She has noticed a change in the industry since first starting out, due in large part to government programs and organizations which encourage trades as a career choice. Banning has noticed a woman working on the crew across the street from her current project – a welcomed sight. She says: “women aren’t as scared to enter the field because they see other women in the field and that’s a huge change. The ratio of men to women, that’s the biggest change I see.”
A woman who prefers to remain anonymous, works as a server and bartender while studying at Lakehead University. She says she experiences sexism every single day: “with customers, especially working late in a bar, I do experience quite a bit of sexism in my job. It kind of depends on the night as [well as the]demographic – I do get the stereotypical big group of young guys coming in who make comments both to me and that I can hear as I’m walking away and as I’m serving…specifically on how much I’m worth [in] tips.”
It’s not just the groups of young, rowdy guys – older, successful men make comments too. Even more damaging than the immature and inappropriate comments are, she notes that “when you get dismissed as a woman and as a young woman because you’re not worth talking to. You are there to serve him – and I mean I am a server – but I still think that people deserve respect for what they’re doing.”
Across the service industry, there is an expectation for servers to brush it off; that the sexist and inappropriate comments come with the territory: “you take it and you smile and you have to be friendly because that’s the job, right?” As time passes, this often becomes easier. She says, “I’ve gotten more used to letting it roll off my back when [people] act like that, and in the moment, being more confident [and] saying: ‘can you not?’ I mean if I said that to everything, I would be saying it all day, but as a server, I do work off tips, that is my main source of income, so sometimes me standing up for myself is the difference between me making money and not making money.”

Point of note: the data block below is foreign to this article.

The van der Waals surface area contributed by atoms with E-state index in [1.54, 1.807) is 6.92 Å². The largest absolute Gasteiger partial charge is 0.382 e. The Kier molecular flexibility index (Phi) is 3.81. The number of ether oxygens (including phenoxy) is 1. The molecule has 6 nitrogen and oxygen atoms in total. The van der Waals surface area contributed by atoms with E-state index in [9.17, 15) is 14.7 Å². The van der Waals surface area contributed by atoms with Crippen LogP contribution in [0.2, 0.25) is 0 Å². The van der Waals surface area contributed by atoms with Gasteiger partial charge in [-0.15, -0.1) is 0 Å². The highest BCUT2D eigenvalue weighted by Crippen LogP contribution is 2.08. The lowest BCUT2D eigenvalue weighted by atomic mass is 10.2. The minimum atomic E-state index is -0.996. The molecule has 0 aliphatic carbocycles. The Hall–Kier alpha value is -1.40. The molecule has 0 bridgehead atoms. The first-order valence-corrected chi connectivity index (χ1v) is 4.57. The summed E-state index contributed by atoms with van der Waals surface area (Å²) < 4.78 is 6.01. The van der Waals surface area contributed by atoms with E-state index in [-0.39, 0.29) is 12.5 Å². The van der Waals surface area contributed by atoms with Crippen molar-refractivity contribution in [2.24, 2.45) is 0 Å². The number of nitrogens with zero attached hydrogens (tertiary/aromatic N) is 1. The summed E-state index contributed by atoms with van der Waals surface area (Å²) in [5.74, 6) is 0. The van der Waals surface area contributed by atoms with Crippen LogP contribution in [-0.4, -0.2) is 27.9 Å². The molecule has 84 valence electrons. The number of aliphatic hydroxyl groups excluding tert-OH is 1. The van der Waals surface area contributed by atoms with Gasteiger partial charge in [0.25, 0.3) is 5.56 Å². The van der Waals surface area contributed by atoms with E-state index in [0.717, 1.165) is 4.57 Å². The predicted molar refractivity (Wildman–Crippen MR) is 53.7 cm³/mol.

No part of her training included a discussion on how to deal with sexual harassment from customers, and she has never been made aware of a sexual harassment policy at any time during her employment. However, she feels supported by her co-workers, and has confidence in some of her managers taking action, including removing customers from the restaurant for inappropriate behaviour. She explains: “I am lucky enough to work at a place where I do feel really supported as a server, but I do know that that’s not always the case…I get along really well with the people in my workplace and for the most part, I think that my managers have my back in a lot of situations. I work with some very strong women who are also very wonderful and very supportive as well, so I think I’m really lucky in that sense.”
Jessica Ross, LU’s Pride Central Coordinator, provided The Argus with a personal experience reporting sexual harassment in a government job:
“We’ve all done it. Sexual Harassment Training. You know those long boring videos you have to sit through at the ancient computer in the back, watching the horrid acting, listening to the scenarios described through $2 foam headphones that needed to be replaced about five years ago. We’ve all seen Jane’s boss grope her butt in the copy room while he tells her she’s up for a promotion. Unfortunately, when some people see these videos, they assume that words and actions are only sexual harassment when they happen exactly like this.
I had the very unfortunate experience of working for a government, being blatantly sexually harassed, filing a formal complaint and having absolutely nothing come of it. The security officers walked around building as part of their job, so the rest of us saw quite a bit of them, often stopping for small chats and forming little friendships with staff in other departments. Good team building, right? There was this one security officer who had stopped to chat with me one day, I think we were talking about football. He was a younger guy, around my age and at the end of the conversation he asked if he could text me later. I agreed and exchanged numbers with him. Later that same evening, he began texting me, at first continuing our earlier conversation about who’s team was better (our teams were division rivals) but somewhere along the line, the conversation took on a different tone. He began dropping more and more innuendos and inappropriate one-liners.